After graduation, Babb joined a law office in Mount Pleasant, Iowa, while Mansfield taught English, history, and political science at Simpson College in Indianola, Iowa as one of the first female college professors in America. In 1868, she returned to Mount Pleasant and spent two years studying law in her brother’s office. Her brother and her husband, John Mansfield, both encouraged her to pursue her study of law. At the time, the Iowa State Bar Exam was restricted by law to “white males over 21,” but Mansfield took it anyway. She scored very high, which upset several male attorneys who challenged her status in court. The court ruled that women and minorities could not be excluded from the Iowa state bar, and Mansfield was admitted to the bar. Iowa became the first state in the nation to allow women to practice law, and Mansfield became the first female lawyer in the United States.
Although she was the first woman to be admitted to a state bar, she never actually practiced law. Instead, she became a professor of law at Iowa Wesleyan University, and later served as Dean of the School of Art at DePauw University (then Indiana Asbury University), making her one of the first female college administrators in the United States. She was also active in the women’s suffrage movement and joined the executive committee of the National Women’s Suffrage Association in 1869. In 1870, she chaired the Iowa Women’s Suffrage Convention and later helped organize the Iowa Women’s Suffrage Society. She served as the group’s secretary, and campaigned for voting rights and educational opportunities for women.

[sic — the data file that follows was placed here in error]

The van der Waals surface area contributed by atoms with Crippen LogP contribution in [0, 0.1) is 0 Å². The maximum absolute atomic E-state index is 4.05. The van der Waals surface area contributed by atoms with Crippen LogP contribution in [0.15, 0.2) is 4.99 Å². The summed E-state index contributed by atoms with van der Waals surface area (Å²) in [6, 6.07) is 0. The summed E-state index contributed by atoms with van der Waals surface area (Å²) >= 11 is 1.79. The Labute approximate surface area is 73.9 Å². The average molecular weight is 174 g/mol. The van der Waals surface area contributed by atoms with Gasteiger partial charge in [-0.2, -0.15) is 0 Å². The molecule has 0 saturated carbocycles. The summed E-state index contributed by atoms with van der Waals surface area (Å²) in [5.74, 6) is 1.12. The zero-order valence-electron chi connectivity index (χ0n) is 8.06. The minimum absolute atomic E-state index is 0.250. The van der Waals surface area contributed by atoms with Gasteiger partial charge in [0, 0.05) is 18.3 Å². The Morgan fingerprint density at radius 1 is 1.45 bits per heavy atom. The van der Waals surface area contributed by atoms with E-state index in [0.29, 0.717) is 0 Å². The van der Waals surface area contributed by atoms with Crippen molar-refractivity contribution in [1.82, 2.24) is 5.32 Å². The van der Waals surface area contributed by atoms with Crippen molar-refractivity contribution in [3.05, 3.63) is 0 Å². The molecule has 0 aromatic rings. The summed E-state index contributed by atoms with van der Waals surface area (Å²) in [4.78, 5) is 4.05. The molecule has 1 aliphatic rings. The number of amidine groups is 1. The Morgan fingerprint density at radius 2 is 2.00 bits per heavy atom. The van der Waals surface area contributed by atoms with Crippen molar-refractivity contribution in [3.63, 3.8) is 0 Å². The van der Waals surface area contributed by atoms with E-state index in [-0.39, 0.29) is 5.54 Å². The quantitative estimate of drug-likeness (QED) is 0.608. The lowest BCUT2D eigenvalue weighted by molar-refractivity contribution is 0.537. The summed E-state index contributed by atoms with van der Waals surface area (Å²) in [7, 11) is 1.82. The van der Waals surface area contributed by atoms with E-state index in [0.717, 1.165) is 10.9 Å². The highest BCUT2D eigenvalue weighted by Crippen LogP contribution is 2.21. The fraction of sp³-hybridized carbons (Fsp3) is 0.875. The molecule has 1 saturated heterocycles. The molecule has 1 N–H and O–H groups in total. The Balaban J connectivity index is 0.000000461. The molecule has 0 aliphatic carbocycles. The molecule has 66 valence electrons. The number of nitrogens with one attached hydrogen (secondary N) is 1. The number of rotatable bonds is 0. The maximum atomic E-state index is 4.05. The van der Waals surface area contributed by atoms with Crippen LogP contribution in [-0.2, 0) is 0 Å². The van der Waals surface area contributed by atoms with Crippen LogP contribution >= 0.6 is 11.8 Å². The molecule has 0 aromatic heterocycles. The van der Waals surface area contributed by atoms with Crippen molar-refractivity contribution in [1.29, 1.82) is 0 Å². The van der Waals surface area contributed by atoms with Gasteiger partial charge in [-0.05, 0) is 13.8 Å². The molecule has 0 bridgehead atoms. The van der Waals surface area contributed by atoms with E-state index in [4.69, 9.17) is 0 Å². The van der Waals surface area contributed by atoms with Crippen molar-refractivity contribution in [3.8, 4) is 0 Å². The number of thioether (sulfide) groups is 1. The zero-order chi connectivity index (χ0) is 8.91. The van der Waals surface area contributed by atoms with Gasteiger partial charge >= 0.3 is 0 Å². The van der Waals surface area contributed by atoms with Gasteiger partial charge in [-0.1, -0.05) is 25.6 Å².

In 1869, Mansfield was the only female lawyer in the United States, but just a few decades later, there were enough women practicing law that they had a National League of Women Lawyers, which Mansfield joined in 1893. Mansfield died August 1, 1911, nine years before the 19th amendment granted women the right to vote. Though she didn’t live to see the women’s suffrage movement achieve its ultimate goal, her life and work transformed American society and opened doors for women in law and academia. Since 2002, the Iowa Organization of Women Attorneys has awarded the Arabella Mansfield Award to recognize exemplary female lawyers in the state of Iowa.